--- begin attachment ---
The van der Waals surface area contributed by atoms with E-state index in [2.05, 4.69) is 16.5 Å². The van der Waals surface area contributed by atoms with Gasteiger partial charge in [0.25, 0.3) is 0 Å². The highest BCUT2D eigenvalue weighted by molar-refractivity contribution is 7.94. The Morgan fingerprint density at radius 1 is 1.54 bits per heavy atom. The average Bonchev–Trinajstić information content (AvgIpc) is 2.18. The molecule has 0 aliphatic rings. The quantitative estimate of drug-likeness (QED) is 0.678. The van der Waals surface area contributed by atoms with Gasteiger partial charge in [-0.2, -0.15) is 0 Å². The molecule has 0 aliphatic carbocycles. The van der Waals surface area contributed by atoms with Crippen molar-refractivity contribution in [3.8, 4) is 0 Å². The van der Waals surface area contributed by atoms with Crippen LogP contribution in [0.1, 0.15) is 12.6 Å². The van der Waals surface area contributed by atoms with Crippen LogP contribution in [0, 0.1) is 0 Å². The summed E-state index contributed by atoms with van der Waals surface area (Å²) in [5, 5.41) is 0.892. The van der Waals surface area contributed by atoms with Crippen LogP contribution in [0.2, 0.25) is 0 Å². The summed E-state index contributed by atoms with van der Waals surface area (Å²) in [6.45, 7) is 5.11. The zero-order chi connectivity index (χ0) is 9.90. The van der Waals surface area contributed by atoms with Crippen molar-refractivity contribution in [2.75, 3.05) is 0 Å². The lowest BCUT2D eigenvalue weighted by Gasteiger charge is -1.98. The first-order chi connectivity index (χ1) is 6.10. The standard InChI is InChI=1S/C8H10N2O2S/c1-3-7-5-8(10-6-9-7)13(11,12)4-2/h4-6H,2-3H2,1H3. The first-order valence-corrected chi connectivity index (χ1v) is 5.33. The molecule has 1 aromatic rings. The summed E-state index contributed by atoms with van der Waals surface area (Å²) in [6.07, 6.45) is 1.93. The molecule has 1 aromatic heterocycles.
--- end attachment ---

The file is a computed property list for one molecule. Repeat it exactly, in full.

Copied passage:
The van der Waals surface area contributed by atoms with E-state index in [2.05, 4.69) is 16.5 Å². The van der Waals surface area contributed by atoms with Gasteiger partial charge in [0.25, 0.3) is 0 Å². The highest BCUT2D eigenvalue weighted by molar-refractivity contribution is 7.94. The Morgan fingerprint density at radius 1 is 1.54 bits per heavy atom. The average Bonchev–Trinajstić information content (AvgIpc) is 2.18. The molecule has 0 aliphatic rings. The quantitative estimate of drug-likeness (QED) is 0.678. The van der Waals surface area contributed by atoms with Gasteiger partial charge in [-0.2, -0.15) is 0 Å². The molecule has 0 aliphatic carbocycles. The van der Waals surface area contributed by atoms with Crippen molar-refractivity contribution in [3.8, 4) is 0 Å². The van der Waals surface area contributed by atoms with Crippen LogP contribution in [0.1, 0.15) is 12.6 Å². The van der Waals surface area contributed by atoms with Crippen LogP contribution in [0, 0.1) is 0 Å². The summed E-state index contributed by atoms with van der Waals surface area (Å²) in [5, 5.41) is 0.892. The van der Waals surface area contributed by atoms with Crippen LogP contribution in [0.2, 0.25) is 0 Å². The summed E-state index contributed by atoms with van der Waals surface area (Å²) in [6.45, 7) is 5.11. The zero-order chi connectivity index (χ0) is 9.90. The van der Waals surface area contributed by atoms with Crippen molar-refractivity contribution in [2.75, 3.05) is 0 Å². The lowest BCUT2D eigenvalue weighted by Gasteiger charge is -1.98. The first-order chi connectivity index (χ1) is 6.10. The standard InChI is InChI=1S/C8H10N2O2S/c1-3-7-5-8(10-6-9-7)13(11,12)4-2/h4-6H,2-3H2,1H3. The first-order valence-corrected chi connectivity index (χ1v) is 5.33. The molecule has 1 aromatic rings. The summed E-state index contributed by atoms with van der Waals surface area (Å²) in [6.07, 6.45) is 1.93. The molecule has 1 aromatic heterocycles.